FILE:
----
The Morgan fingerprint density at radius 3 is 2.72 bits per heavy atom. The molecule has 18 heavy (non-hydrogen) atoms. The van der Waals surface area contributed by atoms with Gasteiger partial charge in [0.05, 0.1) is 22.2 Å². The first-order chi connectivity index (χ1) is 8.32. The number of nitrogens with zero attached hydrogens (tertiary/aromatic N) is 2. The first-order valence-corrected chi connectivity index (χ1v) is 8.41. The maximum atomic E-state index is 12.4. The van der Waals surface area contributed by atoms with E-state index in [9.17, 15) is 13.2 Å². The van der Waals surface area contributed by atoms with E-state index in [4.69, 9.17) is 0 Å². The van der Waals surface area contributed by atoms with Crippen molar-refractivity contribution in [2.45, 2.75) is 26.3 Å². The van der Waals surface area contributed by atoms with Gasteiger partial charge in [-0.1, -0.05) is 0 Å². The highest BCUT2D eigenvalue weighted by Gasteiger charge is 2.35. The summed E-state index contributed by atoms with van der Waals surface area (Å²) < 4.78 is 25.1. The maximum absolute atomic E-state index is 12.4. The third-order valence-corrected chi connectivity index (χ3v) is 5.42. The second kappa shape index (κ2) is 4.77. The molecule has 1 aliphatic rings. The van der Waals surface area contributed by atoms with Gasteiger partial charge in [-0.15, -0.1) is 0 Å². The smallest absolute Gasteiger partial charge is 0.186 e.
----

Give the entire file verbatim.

The Morgan fingerprint density at radius 3 is 2.72 bits per heavy atom. The molecule has 18 heavy (non-hydrogen) atoms. The van der Waals surface area contributed by atoms with Gasteiger partial charge in [0.05, 0.1) is 22.2 Å². The first-order chi connectivity index (χ1) is 8.32. The number of nitrogens with zero attached hydrogens (tertiary/aromatic N) is 2. The first-order valence-corrected chi connectivity index (χ1v) is 8.41. The maximum atomic E-state index is 12.4. The van der Waals surface area contributed by atoms with E-state index in [9.17, 15) is 13.2 Å². The van der Waals surface area contributed by atoms with E-state index in [4.69, 9.17) is 0 Å². The van der Waals surface area contributed by atoms with Crippen molar-refractivity contribution in [2.45, 2.75) is 26.3 Å². The van der Waals surface area contributed by atoms with Gasteiger partial charge in [-0.1, -0.05) is 0 Å². The highest BCUT2D eigenvalue weighted by Gasteiger charge is 2.35. The summed E-state index contributed by atoms with van der Waals surface area (Å²) < 4.78 is 25.1. The maximum absolute atomic E-state index is 12.4. The third-order valence-corrected chi connectivity index (χ3v) is 5.42. The second kappa shape index (κ2) is 4.77. The molecule has 1 aliphatic rings. The van der Waals surface area contributed by atoms with Gasteiger partial charge in [-0.15, -0.1) is 0 Å². The smallest absolute Gasteiger partial charge is 0.186 e.